SPOKANE, Wash. -

Without tens of thousands more in donations, 1,300 Spokane kids will be left out of public pools this summer.

Spokane city pools open on Monday and Spokane County and Spokane Valley pools open Friday. With the number of kids on the free season pass wait list growing by the day, the need for donations is urgent.

Money doesn't concern 8-year-old George, who looks longingly at the A.M. Cannon Pool in the West Central neighborhood.

"My grandpa will actually get [passes] so we can go swimming this year," George said.

George and other boys at the park Thursday say the slide is the main attraction at the Cannon pool.

"You can race your friends on them," an 'almost 11-year-old' Nicholas said.

Nicholas is one of the hundreds of kids who has a free season pass already. The passes are provided by the "Make a Splash" program sponsored by the Spokane Parks Foundation.

"Sometimes the West Central [community center] makes it to where you can go there for free if you sign the paper, which I was smartly doing," Nicholas said with a smirk.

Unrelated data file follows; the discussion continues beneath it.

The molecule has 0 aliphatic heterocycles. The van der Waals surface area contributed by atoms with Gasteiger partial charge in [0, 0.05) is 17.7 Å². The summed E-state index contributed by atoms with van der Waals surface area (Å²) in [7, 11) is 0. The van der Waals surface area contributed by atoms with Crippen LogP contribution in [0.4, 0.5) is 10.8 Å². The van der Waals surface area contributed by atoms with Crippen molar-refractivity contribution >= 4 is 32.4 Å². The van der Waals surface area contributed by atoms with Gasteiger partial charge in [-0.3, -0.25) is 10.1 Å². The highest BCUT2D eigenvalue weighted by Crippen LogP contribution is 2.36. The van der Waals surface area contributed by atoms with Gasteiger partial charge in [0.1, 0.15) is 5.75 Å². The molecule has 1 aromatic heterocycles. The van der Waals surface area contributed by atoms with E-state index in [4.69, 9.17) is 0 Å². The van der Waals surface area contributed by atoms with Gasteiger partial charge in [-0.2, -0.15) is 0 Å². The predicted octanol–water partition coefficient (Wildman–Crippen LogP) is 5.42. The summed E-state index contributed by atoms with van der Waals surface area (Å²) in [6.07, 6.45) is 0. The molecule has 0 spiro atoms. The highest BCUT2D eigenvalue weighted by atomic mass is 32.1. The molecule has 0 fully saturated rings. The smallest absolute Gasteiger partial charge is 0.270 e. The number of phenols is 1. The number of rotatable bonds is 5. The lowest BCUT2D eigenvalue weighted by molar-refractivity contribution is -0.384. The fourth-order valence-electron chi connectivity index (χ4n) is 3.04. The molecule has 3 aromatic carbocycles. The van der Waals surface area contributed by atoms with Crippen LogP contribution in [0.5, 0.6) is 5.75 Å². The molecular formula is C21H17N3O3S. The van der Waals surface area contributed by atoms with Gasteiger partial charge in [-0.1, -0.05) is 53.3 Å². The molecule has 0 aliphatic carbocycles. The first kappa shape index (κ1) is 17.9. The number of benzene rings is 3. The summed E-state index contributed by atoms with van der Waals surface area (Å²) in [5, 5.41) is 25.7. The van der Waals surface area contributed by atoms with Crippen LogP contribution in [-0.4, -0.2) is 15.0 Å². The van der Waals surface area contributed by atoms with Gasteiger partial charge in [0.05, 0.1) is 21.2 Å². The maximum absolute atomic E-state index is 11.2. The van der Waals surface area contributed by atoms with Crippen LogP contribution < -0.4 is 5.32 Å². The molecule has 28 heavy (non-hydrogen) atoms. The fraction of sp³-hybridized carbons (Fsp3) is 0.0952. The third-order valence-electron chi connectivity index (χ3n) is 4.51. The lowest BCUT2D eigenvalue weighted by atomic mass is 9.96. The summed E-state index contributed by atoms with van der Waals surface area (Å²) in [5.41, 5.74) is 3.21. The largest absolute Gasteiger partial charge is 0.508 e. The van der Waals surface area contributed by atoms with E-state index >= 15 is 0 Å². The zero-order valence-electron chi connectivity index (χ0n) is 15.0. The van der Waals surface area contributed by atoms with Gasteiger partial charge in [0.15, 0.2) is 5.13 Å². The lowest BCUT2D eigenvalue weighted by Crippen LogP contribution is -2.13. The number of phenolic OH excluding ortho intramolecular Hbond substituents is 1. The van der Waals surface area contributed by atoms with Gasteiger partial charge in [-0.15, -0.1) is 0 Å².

His friend Avian doesn't have a free pass and says he quickly learned the value of earning a $2 day pass.

"I have to, like, work for, like, a whole day just to get a dollar so..." Avian said.

400 more kids just like George, Nicholas and Avian will depends on community donations to spend the summer at this pool. That won't happen unless another $27,560 makes its way to the “Make a Splash” program.

"It's important for them to know that people care enough to get them into the pools," Make a Splash chairperson Jen Hussey said.

Hussey says some of the families on the long wait list for free season swim passes make just $10,000 annually, which is why pool passes for their kids fall by the wayside.

"It's very disheartening to be able to turn parents away," Hussey said. "You can see the sadness in their eyes because they just want to be able to give their kids a wonderful summer."

Whether it's an individual donation or a corporation cutting a check every little bit counts, because what's important to these kids isn't the cost it's not being left out of the fun.

"They need to know that people care about what happens with them, what they're doing during the summer so the ability for children to go swimming and not get involved in other activities that may not be healthy for them," Hussey said.

Further spreading community awareness and spirit and despite Thursday's disheartening news about low donations, a local Girl Scouts troop donated 25 new swimsuits to the Make a Splash program. They will go to low-income families.